Dallas Cowboys

Cowboys use draft to replenish depleted secondary with ‘alphas’

The Dallas Cowboys had the 26th-ranked pass defense and were one of only six teams without double-digit interceptions a season ago.

They also saw four significant secondary contributors depart in free agency.

That unit was getting overhauled and the Cowboys completed it by drafting four defensive backs over the weekend. Time will tell whether they truly improved the back end, but the Cowboys are optimistic.

They got younger and more physical players who fit what defensive coordinator Rod Marinelli wants to do. As owner Jerry Jones put it, “The bullets fit the pistol.”

“We all agreed when the bell rung to end the draft in there that we are better and we’ve got a chance to really improve our secondary from where we’ve been,” Jones said. “Everybody is in agreement in the room right there on that case. Now these guys have got to come in here and play.

“But we’ve got a younger, healthier, young legs out here in that secondary. I think this is going to be positive.”

Three of the secondary pieces the Cowboys selected were among their top-70 prospects going into the draft. They got Colorado cornerback Chidobe Awuzie in the second round, Michigan cornerback Jourdan Lewis in the third round and traded up in the sixth round to get safety Xavier Woods — a player they considered drafting in the fourth round.

The Cowboys also used a sixth-round pick on Florida State cornerback Marquez White.

Awuzie, Lewis and Woods all have flexibility and are expected to compete for starting jobs in training camp. The only surefire starter seems to be free safety Byron Jones, a 2015 first-round pick.

The Cowboys put cornerback Orlando Scandrick on the trading block during the draft, and second-year corner Anthony Brown flashed promise as a rookie but won’t be handed a job. The Cowboys brought in veteran depth via free agency, too, signing corner Nolan Carroll and safety Robert Blanton.

“It is a really good thing for our team,” coach Jason Garrett said of the competition. “We talked about bringing guys in who are the right kind of guys who play the way we want to play who are at specific positions we want them to play. Again, the flexibility and the versatility is something that can really benefit us.

“If you look at all those guys, you see them playing inside, you see them playing outside, you see them playing back. All those guys, they have a really good feel for playing; very good football intelligence, instinctive, and really just smart guys with the skill set athletically to play a couple spots.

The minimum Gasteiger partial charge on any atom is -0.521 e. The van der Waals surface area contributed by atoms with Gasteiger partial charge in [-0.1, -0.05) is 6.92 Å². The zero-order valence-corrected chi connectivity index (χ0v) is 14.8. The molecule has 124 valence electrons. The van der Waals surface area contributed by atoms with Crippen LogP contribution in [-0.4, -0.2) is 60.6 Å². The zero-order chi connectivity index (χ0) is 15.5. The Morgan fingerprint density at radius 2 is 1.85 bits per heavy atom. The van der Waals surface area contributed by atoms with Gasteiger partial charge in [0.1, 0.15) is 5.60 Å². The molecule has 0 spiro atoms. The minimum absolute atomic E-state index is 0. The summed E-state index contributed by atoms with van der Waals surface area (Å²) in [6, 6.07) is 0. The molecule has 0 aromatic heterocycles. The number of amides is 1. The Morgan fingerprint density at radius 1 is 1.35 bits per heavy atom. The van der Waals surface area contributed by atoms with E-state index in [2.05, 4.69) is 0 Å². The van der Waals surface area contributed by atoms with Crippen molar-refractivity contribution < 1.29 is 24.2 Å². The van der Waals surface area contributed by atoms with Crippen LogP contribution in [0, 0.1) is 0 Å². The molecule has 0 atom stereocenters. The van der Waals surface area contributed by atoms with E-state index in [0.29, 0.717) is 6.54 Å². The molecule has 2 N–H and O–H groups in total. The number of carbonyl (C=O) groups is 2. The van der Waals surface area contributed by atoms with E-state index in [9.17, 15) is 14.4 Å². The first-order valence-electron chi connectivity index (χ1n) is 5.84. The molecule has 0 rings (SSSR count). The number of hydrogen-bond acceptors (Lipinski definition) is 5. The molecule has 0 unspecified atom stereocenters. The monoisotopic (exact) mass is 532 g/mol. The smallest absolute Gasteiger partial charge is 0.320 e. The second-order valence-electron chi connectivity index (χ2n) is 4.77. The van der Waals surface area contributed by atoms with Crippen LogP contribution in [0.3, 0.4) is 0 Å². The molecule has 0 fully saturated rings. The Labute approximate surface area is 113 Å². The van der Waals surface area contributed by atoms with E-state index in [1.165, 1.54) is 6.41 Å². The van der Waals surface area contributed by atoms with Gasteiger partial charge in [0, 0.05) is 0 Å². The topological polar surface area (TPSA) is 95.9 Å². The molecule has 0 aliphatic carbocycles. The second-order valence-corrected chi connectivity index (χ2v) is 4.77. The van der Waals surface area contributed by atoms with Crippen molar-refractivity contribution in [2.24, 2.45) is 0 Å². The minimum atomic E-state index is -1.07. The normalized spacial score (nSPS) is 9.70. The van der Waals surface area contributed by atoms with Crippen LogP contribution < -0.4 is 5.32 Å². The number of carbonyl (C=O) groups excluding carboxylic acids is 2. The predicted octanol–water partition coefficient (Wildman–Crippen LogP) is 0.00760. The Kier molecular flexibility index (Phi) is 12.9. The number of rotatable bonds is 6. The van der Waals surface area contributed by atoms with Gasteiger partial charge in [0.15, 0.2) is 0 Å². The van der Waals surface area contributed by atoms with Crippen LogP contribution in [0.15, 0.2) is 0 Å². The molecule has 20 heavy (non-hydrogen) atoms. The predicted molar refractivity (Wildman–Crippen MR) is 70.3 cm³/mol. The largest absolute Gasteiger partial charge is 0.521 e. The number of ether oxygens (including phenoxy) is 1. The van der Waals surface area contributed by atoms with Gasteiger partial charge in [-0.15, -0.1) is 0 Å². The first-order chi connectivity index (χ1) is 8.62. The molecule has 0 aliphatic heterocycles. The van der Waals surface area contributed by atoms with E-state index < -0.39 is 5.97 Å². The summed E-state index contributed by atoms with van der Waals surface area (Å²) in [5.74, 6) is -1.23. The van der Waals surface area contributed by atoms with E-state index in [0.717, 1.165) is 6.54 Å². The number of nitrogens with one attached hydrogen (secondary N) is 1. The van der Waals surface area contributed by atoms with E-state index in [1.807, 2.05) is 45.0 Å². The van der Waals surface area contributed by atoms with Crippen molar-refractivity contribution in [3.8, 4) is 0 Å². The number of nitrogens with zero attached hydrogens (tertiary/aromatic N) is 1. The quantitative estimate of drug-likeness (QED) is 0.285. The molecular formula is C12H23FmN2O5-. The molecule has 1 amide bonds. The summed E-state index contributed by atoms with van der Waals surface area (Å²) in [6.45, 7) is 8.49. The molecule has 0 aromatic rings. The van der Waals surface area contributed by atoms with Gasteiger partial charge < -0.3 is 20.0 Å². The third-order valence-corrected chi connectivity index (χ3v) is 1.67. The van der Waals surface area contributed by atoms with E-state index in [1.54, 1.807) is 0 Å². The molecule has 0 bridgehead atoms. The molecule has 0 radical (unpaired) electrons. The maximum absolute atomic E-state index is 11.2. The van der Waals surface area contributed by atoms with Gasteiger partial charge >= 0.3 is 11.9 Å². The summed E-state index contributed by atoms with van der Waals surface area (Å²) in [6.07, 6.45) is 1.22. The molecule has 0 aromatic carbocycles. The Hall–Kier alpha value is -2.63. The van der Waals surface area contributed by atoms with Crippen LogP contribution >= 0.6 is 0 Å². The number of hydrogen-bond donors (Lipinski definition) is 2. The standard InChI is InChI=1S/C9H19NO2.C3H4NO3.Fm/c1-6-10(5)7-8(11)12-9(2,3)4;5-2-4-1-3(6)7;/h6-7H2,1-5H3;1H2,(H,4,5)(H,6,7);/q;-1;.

“You create competition by bringing them in, but you also create competition because of the flexibility they have to play a few different areas.”

All of the rookies have plenty of experience.

Awuzie averaged 750 plays in each of his four seasons at Colorado; Lewis started 30 games in four years at Michigan; and Woods started all four years at Louisiana Tech.

More important, they make plays. Awuzie broke up 13 passes and had 19 third-down stops in leading a Colorado secondary that ranked No. 3 in the country in pass efficiency defense.

Lewis had two interceptions and 13 pass breakups as a senior, and Woods led Conference USA with five interceptions. Woods finished his career at Louisiana Tech with 14 interceptions and six forced fumbles.

“These guys are alphas,” secondary coach Joe Baker said. “They’re going to come in and do what they do. They’ll find a way to contribute.

“A lot of these guys are big school guys who have played big-time competition, so that makes your evaluations real easy. It’s easy to picture these guys playing in the league.”

Garrett and the Cowboys brass had nothing but good things to say about the players who bolted in free agency. They would’ve been interested in bringing back safeties Barry Church and J.J. Wilcox, as well as cornerbacks Brandon Carr and Morris Claiborne, for the right price.

But the market dictated a much higher price and the Cowboys knew this year’s draft had secondary depth. So they’re excited about the youth and potential of what they’ll take to camp.

“I feel like we’re different,” Baker said. “I mean, we lost a lot of experience, so only time will tell if we’re better. But I’m excited about the group that’s coming in.”

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